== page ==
Wednesday, 9 January 2013
Exhibit Hall 3 (Austin Convention Center)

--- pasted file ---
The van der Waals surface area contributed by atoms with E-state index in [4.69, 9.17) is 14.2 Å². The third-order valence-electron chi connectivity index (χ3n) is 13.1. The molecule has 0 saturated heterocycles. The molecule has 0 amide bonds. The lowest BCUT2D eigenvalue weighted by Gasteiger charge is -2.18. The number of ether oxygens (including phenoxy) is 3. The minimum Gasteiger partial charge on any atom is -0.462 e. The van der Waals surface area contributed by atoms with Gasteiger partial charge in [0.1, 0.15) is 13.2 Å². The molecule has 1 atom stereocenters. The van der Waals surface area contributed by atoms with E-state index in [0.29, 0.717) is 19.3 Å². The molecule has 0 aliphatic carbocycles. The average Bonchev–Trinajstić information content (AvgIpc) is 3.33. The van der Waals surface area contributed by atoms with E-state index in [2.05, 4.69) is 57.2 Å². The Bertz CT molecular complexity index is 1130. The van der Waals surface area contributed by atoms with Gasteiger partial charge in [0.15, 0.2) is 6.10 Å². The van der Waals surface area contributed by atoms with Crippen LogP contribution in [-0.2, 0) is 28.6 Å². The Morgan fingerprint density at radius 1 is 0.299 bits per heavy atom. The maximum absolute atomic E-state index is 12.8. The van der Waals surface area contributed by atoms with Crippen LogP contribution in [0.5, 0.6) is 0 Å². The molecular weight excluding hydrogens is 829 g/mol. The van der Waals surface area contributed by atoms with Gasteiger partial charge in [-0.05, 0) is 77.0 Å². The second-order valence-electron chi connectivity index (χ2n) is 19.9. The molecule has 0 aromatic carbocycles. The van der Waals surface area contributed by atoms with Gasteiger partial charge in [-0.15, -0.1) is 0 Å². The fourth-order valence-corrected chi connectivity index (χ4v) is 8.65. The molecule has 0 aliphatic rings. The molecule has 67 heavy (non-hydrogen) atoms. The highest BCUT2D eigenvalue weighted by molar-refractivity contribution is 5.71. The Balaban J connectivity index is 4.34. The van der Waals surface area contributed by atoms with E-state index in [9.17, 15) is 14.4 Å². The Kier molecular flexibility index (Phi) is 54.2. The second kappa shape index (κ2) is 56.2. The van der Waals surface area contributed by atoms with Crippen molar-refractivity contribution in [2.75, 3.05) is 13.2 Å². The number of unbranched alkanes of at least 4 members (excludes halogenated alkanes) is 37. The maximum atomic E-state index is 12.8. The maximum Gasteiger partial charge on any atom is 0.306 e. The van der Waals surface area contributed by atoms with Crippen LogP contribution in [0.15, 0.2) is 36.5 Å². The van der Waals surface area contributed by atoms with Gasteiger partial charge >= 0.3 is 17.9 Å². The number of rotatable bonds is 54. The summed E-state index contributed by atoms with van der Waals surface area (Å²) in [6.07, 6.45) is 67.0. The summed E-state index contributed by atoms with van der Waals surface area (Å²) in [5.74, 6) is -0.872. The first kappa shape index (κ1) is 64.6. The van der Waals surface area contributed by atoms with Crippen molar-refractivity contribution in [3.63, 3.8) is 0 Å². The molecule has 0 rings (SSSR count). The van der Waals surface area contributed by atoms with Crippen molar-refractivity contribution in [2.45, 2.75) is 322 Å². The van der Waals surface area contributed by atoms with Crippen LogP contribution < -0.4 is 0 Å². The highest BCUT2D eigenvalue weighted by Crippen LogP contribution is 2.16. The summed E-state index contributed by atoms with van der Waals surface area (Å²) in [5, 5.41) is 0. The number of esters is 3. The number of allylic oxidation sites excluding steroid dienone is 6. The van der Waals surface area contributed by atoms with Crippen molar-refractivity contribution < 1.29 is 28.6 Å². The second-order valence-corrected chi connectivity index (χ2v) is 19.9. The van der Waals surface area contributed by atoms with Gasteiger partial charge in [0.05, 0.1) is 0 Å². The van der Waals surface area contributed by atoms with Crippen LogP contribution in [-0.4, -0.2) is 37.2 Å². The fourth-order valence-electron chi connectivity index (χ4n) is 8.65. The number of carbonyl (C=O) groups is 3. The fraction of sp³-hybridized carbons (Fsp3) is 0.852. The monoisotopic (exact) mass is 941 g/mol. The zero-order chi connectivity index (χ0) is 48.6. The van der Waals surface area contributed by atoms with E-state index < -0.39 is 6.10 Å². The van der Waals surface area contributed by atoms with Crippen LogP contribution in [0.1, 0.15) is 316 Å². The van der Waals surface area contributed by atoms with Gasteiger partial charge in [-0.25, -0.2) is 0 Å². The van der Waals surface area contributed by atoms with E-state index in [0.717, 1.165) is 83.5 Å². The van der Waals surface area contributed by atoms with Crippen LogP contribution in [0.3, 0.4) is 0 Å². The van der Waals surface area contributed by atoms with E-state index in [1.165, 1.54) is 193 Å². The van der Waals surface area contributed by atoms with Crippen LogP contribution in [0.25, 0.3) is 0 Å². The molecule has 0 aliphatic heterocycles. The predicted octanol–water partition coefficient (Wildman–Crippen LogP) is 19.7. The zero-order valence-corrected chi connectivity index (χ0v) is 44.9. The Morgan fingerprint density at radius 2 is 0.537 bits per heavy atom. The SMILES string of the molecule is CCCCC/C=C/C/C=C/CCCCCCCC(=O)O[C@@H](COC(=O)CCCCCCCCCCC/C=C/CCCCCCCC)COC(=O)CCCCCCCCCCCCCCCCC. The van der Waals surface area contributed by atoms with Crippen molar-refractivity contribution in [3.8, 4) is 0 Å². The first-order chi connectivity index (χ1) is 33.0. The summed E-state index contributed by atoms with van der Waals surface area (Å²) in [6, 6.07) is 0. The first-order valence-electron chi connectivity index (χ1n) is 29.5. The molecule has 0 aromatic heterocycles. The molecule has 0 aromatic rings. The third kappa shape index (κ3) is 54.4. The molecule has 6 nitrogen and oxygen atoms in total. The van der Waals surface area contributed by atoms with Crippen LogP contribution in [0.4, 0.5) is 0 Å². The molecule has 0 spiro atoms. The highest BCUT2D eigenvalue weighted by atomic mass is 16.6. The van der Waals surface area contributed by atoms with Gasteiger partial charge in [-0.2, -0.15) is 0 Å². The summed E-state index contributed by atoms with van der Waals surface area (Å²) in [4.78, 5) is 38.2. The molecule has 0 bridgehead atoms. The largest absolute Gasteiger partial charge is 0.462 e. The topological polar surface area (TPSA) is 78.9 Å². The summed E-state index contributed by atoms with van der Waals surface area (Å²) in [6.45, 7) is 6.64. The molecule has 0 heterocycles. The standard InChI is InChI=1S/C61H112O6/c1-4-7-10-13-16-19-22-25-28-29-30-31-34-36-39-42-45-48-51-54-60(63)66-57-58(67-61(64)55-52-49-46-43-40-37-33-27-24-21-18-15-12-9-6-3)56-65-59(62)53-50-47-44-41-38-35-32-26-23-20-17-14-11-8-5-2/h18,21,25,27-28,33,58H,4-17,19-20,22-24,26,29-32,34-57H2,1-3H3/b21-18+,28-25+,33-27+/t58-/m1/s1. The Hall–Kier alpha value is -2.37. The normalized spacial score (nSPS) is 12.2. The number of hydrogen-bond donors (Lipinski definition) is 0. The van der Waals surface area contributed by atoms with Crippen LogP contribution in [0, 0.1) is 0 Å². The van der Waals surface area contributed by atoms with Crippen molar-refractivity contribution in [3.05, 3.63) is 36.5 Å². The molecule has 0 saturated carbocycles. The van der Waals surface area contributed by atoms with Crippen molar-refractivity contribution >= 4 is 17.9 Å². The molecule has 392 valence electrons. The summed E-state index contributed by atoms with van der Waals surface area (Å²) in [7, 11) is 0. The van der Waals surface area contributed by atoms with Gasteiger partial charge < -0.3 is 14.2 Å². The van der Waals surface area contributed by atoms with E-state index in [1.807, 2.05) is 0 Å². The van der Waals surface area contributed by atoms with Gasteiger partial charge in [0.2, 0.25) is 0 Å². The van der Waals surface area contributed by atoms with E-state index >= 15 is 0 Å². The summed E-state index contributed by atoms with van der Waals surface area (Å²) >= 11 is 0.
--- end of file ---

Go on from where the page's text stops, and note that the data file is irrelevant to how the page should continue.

The direct use of microwave radiance data for hurricane structure analysis has been limited by the scattering and absorption from clouds and precipitation. It's very difficult to properly account for such scattering and absorption signal in the direct use of radiances in hurricane. The vertical temperature structure, especially in low to middle atmosphere, is coarse due to limited AMSU channels. However, things will change with the advent of ATMS observations. With its new design in scanning geometry and more channels in temperature and water absorption lines ATMS provides the atmospheric temperature profiles of all weather conditions which . Compared to AMSU-A, ATMS has an additional 51.75 GHz channel which is sensitive to the temperature at 900-850 hPa. Its scan width of 2503 km is wider than the 2200-km width of AMSU-Awhich results in nearly no gap between two neighboring orbits at equator. Its continuous scanning along- and cross-rack may result in 1) about a 31.6 km resolution at the nadir, and 2) significant oversampling in the atmosphere off the nadir that can be optimally used to enhance the spatial resolution and reduce the instrument noise. In this study, the uncertainties of forward radiative transfer model and its Jacobian model in presence of typical hydrometers in hurricane condition are evaluated firstly, then the quality control and bias correction and observation error estimation are conducted for hurricane. The assimilation experiments of ATMS data in HWRF using NCEP GSI showed that the use of ATMS data in hurricane analyses and forecasts is very promising.
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